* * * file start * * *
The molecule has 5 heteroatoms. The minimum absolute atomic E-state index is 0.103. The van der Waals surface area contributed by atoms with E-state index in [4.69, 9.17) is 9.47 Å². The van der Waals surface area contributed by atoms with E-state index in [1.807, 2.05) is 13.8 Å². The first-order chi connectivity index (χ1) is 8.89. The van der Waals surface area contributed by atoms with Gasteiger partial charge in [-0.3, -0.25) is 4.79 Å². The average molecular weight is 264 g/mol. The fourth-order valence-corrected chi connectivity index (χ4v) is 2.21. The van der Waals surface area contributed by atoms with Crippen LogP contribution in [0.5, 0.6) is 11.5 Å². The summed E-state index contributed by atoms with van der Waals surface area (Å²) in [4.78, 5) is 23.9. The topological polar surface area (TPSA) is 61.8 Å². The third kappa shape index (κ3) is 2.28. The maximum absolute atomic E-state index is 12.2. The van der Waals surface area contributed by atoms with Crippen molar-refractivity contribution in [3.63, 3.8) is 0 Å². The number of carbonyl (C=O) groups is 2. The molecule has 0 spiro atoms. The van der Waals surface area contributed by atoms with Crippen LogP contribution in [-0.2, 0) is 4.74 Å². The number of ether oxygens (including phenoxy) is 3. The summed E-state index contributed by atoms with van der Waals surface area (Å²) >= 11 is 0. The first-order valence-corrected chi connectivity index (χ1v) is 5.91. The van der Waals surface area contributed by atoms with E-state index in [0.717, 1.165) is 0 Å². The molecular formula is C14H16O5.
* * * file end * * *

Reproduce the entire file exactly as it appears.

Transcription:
The molecule has 5 heteroatoms. The minimum absolute atomic E-state index is 0.103. The van der Waals surface area contributed by atoms with E-state index in [4.69, 9.17) is 9.47 Å². The van der Waals surface area contributed by atoms with E-state index in [1.807, 2.05) is 13.8 Å². The first-order chi connectivity index (χ1) is 8.89. The van der Waals surface area contributed by atoms with Gasteiger partial charge in [-0.3, -0.25) is 4.79 Å². The average molecular weight is 264 g/mol. The fourth-order valence-corrected chi connectivity index (χ4v) is 2.21. The van der Waals surface area contributed by atoms with Crippen LogP contribution in [0.5, 0.6) is 11.5 Å². The summed E-state index contributed by atoms with van der Waals surface area (Å²) in [4.78, 5) is 23.9. The topological polar surface area (TPSA) is 61.8 Å². The third kappa shape index (κ3) is 2.28. The maximum absolute atomic E-state index is 12.2. The van der Waals surface area contributed by atoms with Crippen molar-refractivity contribution in [3.63, 3.8) is 0 Å². The number of carbonyl (C=O) groups is 2. The molecule has 0 spiro atoms. The van der Waals surface area contributed by atoms with Crippen LogP contribution in [-0.2, 0) is 4.74 Å². The number of ether oxygens (including phenoxy) is 3. The summed E-state index contributed by atoms with van der Waals surface area (Å²) >= 11 is 0. The first-order valence-corrected chi connectivity index (χ1v) is 5.91. The van der Waals surface area contributed by atoms with E-state index in [0.717, 1.165) is 0 Å². The molecular formula is C14H16O5.